Taken on September 4, 2010
Why are we fascinated by desert islands? I know it’s a popular writers’ theme, allowing for a wide variety of plot twists and outcomes, from good (“Treasure Island”) and bad (“Lord of the Flies”) to silly (“Gilligan’s Island”) and bizarre (“Lost”). But I’m sure the desert island appeal goes deeper than the role of adventure playground. Desert islands also turn up in personality profile questionnaires, such as “what would you like to have with you on a desert island?” Perhaps this hints closer to the truth.
How many of us have stood on a beach, mesmerized by the ceaseless motion of the waves, and felt that time is standing still? Imagine being on a tropical beach with no abrupt change of seasons to remind you of the passing of time. And if you suspend time and live only from day to day, enjoying each moment as it happens — and of course have your basic physical needs provided — then you would have no worries, no stress. It’s an attractive fantasy, as old as the Garden of Eden. But I think the old TV show “Fantasy Island” had it right: you can dream for a while, to be refreshed and learn something important about yourself, but then it’s time to wake up, to leave the island and make the most of your life.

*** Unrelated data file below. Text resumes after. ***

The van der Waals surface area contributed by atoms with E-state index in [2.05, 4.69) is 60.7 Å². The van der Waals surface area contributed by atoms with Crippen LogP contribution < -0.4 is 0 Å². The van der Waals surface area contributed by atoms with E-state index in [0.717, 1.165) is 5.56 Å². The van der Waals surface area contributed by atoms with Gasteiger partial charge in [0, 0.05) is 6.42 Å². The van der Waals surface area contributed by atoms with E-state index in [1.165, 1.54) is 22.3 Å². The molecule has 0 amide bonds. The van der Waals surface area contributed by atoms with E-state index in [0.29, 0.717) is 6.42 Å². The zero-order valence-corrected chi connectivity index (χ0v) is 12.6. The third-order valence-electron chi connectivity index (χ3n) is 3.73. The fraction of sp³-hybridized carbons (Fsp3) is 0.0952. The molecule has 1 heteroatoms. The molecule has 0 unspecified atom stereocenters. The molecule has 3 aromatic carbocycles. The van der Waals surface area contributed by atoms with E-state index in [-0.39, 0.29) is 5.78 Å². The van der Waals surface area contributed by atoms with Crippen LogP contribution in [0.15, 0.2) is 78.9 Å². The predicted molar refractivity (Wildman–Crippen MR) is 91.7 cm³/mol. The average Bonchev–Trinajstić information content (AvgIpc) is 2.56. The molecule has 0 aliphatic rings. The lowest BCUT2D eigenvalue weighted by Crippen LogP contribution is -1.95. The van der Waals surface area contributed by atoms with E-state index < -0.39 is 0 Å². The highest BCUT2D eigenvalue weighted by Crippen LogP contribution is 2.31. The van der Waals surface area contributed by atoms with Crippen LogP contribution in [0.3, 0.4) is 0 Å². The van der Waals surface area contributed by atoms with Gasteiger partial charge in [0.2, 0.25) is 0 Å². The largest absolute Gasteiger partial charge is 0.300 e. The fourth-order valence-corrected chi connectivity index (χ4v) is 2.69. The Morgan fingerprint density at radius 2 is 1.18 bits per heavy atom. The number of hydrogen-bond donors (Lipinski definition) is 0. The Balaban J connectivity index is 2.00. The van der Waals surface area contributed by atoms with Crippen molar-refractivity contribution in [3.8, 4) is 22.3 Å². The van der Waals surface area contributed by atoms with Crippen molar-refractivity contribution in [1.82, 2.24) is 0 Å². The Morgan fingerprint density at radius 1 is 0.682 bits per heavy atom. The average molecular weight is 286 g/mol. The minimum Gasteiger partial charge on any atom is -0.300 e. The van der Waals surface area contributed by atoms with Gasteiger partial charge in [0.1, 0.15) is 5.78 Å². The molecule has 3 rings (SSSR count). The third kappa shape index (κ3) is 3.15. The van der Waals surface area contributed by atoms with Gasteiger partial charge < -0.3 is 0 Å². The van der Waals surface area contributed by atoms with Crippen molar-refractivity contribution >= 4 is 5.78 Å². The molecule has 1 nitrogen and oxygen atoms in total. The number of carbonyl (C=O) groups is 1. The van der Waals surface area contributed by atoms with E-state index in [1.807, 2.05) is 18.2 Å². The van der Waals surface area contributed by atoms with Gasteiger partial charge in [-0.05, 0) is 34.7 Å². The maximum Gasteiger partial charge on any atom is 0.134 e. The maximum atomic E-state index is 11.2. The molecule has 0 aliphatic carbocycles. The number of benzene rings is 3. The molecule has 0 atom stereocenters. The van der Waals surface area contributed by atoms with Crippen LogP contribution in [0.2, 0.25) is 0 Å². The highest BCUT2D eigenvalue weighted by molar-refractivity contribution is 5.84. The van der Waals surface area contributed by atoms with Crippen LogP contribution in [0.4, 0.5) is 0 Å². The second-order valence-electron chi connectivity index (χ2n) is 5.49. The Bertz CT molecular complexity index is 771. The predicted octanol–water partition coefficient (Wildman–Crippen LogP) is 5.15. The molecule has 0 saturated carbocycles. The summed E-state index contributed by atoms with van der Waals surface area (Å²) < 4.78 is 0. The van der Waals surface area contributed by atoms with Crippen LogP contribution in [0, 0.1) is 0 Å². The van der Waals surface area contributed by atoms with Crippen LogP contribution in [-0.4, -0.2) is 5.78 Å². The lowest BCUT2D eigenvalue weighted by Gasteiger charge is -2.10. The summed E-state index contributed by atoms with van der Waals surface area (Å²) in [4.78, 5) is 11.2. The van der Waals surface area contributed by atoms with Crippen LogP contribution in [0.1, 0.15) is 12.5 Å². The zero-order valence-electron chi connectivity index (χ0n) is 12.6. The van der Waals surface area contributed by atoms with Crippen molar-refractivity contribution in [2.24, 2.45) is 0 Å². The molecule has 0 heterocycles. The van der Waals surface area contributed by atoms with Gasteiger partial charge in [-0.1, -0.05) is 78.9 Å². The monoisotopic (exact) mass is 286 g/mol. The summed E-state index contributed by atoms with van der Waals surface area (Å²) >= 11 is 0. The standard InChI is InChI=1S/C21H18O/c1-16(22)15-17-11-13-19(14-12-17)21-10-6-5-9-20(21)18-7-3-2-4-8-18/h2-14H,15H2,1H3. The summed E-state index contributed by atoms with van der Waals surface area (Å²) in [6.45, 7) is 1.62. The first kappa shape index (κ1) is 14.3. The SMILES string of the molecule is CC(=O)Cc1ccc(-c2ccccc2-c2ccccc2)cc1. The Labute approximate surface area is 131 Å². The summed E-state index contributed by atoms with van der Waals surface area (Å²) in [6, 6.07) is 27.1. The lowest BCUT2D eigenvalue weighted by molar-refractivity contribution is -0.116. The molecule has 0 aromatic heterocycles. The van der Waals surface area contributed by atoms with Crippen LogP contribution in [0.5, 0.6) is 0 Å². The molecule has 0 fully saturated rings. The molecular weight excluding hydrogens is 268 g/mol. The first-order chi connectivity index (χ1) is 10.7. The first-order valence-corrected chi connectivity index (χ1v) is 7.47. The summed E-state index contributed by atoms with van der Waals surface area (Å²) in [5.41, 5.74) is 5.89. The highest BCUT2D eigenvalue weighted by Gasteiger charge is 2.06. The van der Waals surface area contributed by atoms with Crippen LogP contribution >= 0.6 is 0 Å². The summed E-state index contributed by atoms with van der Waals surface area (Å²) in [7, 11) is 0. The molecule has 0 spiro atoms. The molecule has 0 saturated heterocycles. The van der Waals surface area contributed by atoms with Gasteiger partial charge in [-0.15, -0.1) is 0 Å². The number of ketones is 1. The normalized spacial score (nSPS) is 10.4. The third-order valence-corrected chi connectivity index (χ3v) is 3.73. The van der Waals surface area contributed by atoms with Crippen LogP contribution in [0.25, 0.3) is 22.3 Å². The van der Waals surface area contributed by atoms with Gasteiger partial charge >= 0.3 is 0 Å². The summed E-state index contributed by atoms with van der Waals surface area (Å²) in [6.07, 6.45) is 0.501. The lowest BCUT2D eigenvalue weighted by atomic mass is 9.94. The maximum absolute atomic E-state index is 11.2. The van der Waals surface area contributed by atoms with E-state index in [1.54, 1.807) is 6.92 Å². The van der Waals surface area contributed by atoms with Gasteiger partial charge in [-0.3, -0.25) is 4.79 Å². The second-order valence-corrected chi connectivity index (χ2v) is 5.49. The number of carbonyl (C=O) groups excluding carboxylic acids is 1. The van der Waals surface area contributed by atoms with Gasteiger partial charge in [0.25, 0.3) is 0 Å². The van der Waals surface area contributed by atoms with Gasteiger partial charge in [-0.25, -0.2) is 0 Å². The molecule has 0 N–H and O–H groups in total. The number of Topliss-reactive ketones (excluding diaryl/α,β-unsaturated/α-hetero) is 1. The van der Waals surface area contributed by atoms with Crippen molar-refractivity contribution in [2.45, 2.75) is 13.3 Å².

Taken on April 29, 2010
Living here, perched on the edge of the bluff, you can watch the sea coming and going all day. You can watch the container ships, the tankers, the fishing boats and cruise ships following the tide in and out of the harbour. You can watch the harbour seals and porpoises, the gulls and eagles trolling the shallow shores. You can watch everything that moves all the way to Nova Scotia on fine days, but on foggy days you might not even see the beach. And every kind of weather, be it rain or sun, snow or storm, will beat against your windows. And as the tide rises and falls and marks the rhythm of the days and seasons, you will be always be there, watching.
Taken on April 29, 2010
In the Maritimes, we’ve become used to hearing about fisheries quotas, disappearing species, the threat to livelihoods that depend upon the sea. A warm dry July has even brought a (temporary) end to salmon fishing in New Brunswick, as the fish need to stay cool in the deep pools, and they may overheat if harrassed and driven to shallower water. Of course it’s not as bad for us as for Newfoundlanders, who lost 90% of their livelihood when the bottom fell out of the cod fishery. But there are reminders all around us of how vibrant the fishing industry used to be here. This weir, its net bedraggled on the rocky shoreline, is one example of a rich resource people used to take for granted. No more.
Taken on May 31, 2009